There have been hundreds of articles written about managing project teams. Many cover the same ground. Unfortunately, many also fail to differentiate between line management and project team management. They expect the same rules that apply to a staff member in a line role apply to a person on a project team. This article discusses the unique needs of a project team member and offers some suggestions as to how a team may be managed.
I mentioned there was a difference between a project team and a departmental role. Here area a few of those differences:
- The project team has a start and an end in terms of time. There is an end focus to be maintained
- The participants come to the team from different skills and experiences. They are not a group of people with the same technical training and career background
- Processes are not as defined. Many processes will need to be invented
- The leader of the team – the project manager – may not be a subject matter expert. He or she may not be an expert on the business area or the technology
- There is a higher level of uncertainty around projects. Not everything is as predictable as in a line function.
- This leads to constant changes of direction as uncertainty is clarified. Some things that were assumed to be true will be false. Unforeseeable things will suddenly pop up. Directions will change. People will have to be flexible.
- There is inevitably more stress in a project – much of it caused by the uncertainty inherent in designing and building something new. Wading through the options trying to select the best solution.
- Often people are supposed to participate in a project when in reality they do not have the time to do both their day job, and the project work
A project environment is usually:
- Higher pressure and more stressful than a line role
- Less certain
- Requires more flexibility
- More transient in terms of developing relationships
- Requires problem solving and creative skills
The Usual Problems
It is not hard to see the sorts of problems that are likely to arise.
- People unclear of what their role is
- Frustration from constant changes of direction
- Loss of perspective. We will never climb the mountain
- Lack of availability of key personnel
- Splintering of the team into small groups who work independently and at cross purposes to each other
- Never enough time to get the work done
- Burn out as the project progresses. People being asked to do more and more when their productivity is falling through overwork.
Setting up the Team
The starting point for a project team member should be no different to the starting point for a new employee. Most organisations have some sort of induction program for new employees even if it is only sitting with the person they are replacing for a few days.
A project should be no different. How the person is integrated into the team will have a significant impact on how they see themselves in relation to the team. If they are put in a corner and asked to design a database, they will not feel committed to the team. If they are introduced to all the team, given a full briefing on the project, work with a number of people to understand the purpose of the project, they will be more committed. Not only that, they will have a better context to design their database. They will be more likely to ask questions. In short, they will do a better job.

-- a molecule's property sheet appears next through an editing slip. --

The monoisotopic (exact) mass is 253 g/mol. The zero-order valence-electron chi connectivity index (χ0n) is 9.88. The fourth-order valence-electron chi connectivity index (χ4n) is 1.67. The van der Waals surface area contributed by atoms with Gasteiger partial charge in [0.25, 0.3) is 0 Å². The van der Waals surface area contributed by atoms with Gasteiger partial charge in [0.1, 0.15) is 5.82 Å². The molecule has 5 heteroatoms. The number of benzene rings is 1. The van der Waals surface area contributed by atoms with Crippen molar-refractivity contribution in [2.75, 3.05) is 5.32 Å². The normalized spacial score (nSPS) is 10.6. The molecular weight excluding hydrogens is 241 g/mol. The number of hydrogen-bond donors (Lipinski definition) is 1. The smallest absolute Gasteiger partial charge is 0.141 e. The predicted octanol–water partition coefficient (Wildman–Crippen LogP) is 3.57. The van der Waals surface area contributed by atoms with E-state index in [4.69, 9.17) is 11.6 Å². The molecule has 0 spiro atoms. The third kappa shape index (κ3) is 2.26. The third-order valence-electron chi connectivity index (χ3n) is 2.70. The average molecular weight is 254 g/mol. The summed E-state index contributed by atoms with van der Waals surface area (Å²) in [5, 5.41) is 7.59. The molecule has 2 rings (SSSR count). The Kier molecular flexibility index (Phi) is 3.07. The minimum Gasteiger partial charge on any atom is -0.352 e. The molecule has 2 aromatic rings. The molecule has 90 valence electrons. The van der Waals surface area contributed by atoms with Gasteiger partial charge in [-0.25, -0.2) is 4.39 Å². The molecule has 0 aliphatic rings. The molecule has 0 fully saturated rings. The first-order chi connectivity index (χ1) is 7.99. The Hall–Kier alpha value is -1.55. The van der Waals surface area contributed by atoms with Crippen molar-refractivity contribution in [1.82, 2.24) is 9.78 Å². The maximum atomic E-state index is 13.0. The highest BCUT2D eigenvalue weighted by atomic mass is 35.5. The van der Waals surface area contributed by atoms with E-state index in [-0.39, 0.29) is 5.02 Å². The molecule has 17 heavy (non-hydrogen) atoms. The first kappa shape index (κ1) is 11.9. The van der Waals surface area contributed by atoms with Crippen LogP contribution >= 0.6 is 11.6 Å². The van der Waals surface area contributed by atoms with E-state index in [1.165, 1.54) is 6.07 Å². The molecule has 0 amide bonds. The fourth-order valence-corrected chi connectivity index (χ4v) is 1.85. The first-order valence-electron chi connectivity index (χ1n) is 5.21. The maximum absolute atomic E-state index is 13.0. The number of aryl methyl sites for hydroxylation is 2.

Roles and Responsibilities
Defining roles and responsibilities is critical where people are in a new environment. Basically you take all the work and divide it up amongst various people. It solves two problems:
- Two people trying to do the same job because they think they are responsible. Often leads to aggravation and a breakdown in working relationships.
- Things falling between the cracks. Everyone thought it was someone else who was responsible.
Once defined, they need to be discussed with the team, and adjusted if necessary. Preparing a document and emailing it to team members does not provide understanding. It needs to be talked through. As the project progresses, they should be re-visited to ensure they are still current.
What is the outcome you are trying to achieve with this project? How will the organisation be different when the work is successfully completed? Just because you understand it, does not mean the team does. Get the sponsor to talk to the team about why the project is being undertaken and how it will change the organisation.
One project I was involved in was in the hundreds of millions of dollars. I asked the sponsor to brief the major participants in the project about the outcome. He was reluctant and finally I badgered him into spending an hour with the team. These were his words.
“I had been through all this at our annual planning exercise so I saw it as being a waste of time. All I wanted to do was get through it as quickly as possible and get on a plane out of there.
About 15 minutes into the presentation I noticed a lot of talking going on and thought they were loosing interest. I though, “Great! I can make it even shorter.”
Then I started to hear comments like “That’s what he meant when he was talking about …..” and “Now I see what he has been trying to do”
Frankly I was amazed. Why had they not seen where I was trying to take the organisation? It was in the corporate plan.”